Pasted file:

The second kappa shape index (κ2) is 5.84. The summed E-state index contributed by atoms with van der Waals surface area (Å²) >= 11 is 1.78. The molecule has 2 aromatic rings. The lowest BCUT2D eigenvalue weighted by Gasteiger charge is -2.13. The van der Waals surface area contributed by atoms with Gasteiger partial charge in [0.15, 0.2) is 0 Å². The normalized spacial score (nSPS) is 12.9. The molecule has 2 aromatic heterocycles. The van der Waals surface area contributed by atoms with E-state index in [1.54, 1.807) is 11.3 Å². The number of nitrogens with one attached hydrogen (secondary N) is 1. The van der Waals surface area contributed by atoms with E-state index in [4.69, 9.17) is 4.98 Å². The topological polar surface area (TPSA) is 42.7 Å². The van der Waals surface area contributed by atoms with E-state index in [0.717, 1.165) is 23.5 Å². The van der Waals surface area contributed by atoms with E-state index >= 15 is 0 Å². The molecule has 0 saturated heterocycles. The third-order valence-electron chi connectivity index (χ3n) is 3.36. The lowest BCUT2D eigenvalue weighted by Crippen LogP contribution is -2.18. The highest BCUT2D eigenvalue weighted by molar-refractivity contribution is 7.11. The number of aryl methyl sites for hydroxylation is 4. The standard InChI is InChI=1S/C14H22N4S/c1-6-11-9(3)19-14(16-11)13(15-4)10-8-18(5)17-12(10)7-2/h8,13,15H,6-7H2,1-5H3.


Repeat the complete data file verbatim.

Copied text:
The second kappa shape index (κ2) is 5.84. The summed E-state index contributed by atoms with van der Waals surface area (Å²) >= 11 is 1.78. The molecule has 2 aromatic rings. The lowest BCUT2D eigenvalue weighted by Gasteiger charge is -2.13. The van der Waals surface area contributed by atoms with Gasteiger partial charge in [0.15, 0.2) is 0 Å². The normalized spacial score (nSPS) is 12.9. The molecule has 2 aromatic heterocycles. The van der Waals surface area contributed by atoms with E-state index in [1.54, 1.807) is 11.3 Å². The number of nitrogens with one attached hydrogen (secondary N) is 1. The van der Waals surface area contributed by atoms with E-state index in [4.69, 9.17) is 4.98 Å². The topological polar surface area (TPSA) is 42.7 Å². The van der Waals surface area contributed by atoms with E-state index in [0.717, 1.165) is 23.5 Å². The van der Waals surface area contributed by atoms with E-state index >= 15 is 0 Å². The molecule has 0 saturated heterocycles. The third-order valence-electron chi connectivity index (χ3n) is 3.36. The lowest BCUT2D eigenvalue weighted by Crippen LogP contribution is -2.18. The highest BCUT2D eigenvalue weighted by molar-refractivity contribution is 7.11. The number of aryl methyl sites for hydroxylation is 4. The standard InChI is InChI=1S/C14H22N4S/c1-6-11-9(3)19-14(16-11)13(15-4)10-8-18(5)17-12(10)7-2/h8,13,15H,6-7H2,1-5H3.